Sure Footed – The Story of Sarvodaya


Change is the name of the game and people who accept this are the ones who can move ahead in times of competition.  Chetan Sangoi, a strict believer of this philosophy today proudly has his 2000sq.ft store at  Dadar running successfully for almost a decade now.  Ask him what has made him successful and pat comes the reply, “Adapt yourself to the changing market needs.”

Had  Chetan Sangoi not mustered the courage to bid adieu to his garment shop and merge that shop with his small time neighborhood banaya shop; today Sarvadoya would not have been what it is – a modern retail trade outlet. “It was Kishore Biyani’s Big Bazaar that gave me food for thought. There was no looking back then.” As Sangoi’s story goes; the family had two shops adjacent to each other – one selling pulses and other handful of FMCG products in the category of daily needs and then there was a garment shop which was looked after by Sangoi. In 2002 when the doors of Big Bazaar opened at Phoenix Mills which was in proximity to Sangoi’s store, it affected his business to some extent. Curiosity of what Big Bazaar was all about led Sangoi and his family to visit the store one Sunday. To their surprise they saw a lot many of their customers there and what amazed them was that their customers were there with their entire family. Says Sangoi, “That was the trigger point for me. I immediately realized that this format was here to stay and if we wanted to survive and also make money, there was no other option but to adopt practices of modern trade – not only for our business to grow but also for our customers to shop in a modern environment.”

Sangoi immediately set out to re-design his business operation and thought of closing his garment shop only to merge both the shops and open one big shop in lines of a self-service store. Racks were put in place, stocking was done, cash counters were put in place and other things similar to that of a modern store were decided upon. But as Sangoi shares, “Things weren’t easy as I thought they would be. The problem with people like us who have been in this business of traditional trade is that we think we know it all. The attitude we carry is – Humko kaun sikhayga. But the reality is different. It took us a lot of time to understand, learn, implement and execute the nitty-gritty of modern trade. I learnt it gradually that there is detail in retail. The biggest challenge though remained of convincing my father and uncles to let go off the reigns and allow me to handle the business. And this remains the biggest challenge for many others in my business community. The older generation is extremely skeptical of passing on the power to the younger generation. And this attitude of theirs often de-motivates the younger heirs to expand the business as per the changing market dynamics.”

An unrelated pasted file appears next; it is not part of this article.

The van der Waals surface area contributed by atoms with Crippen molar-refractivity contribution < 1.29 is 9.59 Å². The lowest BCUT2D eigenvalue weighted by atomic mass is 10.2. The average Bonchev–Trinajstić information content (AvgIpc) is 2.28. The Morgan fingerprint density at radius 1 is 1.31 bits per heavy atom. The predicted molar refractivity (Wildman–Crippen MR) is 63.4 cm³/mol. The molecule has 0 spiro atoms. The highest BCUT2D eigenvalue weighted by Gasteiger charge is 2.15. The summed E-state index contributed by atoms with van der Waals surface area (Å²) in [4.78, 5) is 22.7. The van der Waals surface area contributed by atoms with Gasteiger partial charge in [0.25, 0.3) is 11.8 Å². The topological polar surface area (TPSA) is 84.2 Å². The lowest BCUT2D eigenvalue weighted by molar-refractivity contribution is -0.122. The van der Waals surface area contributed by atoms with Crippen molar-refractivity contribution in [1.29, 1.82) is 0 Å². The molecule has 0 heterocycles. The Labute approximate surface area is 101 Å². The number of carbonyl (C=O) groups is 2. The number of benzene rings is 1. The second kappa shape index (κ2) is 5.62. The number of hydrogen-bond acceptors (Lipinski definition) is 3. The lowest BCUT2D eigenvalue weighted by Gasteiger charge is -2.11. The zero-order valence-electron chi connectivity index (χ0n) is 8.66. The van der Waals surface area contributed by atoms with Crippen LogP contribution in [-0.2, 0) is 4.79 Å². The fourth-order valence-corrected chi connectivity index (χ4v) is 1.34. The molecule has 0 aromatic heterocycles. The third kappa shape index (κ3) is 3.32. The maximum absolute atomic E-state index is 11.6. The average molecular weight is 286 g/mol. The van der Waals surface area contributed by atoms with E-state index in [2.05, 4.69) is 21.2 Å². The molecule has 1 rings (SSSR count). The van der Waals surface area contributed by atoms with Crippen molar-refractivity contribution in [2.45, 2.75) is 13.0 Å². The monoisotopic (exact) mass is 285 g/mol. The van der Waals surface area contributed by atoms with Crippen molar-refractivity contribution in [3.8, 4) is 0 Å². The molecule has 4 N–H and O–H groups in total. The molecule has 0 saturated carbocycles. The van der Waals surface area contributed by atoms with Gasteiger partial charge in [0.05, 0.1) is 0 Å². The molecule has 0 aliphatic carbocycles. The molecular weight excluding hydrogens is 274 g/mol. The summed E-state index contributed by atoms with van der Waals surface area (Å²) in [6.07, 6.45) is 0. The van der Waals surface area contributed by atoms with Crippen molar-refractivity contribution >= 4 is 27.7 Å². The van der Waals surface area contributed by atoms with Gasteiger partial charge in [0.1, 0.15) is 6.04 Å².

Coming back to the history of Sarvodaya, the store began its operation in the traditional format way back in 1972. When they changed their format in 2002, for the first six months they carried on based on the trial and error method but within the first six months, Sangoi came across S.C Mishra who was a private consultant to a few of the traditional retail stores which had converted their stores to a modern format. Says Sangoi, “I had attended a few seminars where he used to be invited as the speaker. Through my business associates I then got in touch with him and invited him to my store. The day he came in, the first thing he told me was that my store would not succeed and I would not have my customers returning. I tried reasoning out with him that why not? It had all elements of modern trade. The point he brought to my notice was the ramp space between the opposite racks which was just about 3 feet. He explained that the minimum requirement was 5 feet. He explained to me the logic and science behind it and similarly many such more lessons were shared.” Sangoi was also an avid reader and observer. In all the international visits that he undertook, he made sure to carry back all the learnings’ back home and implement the best of it to this store.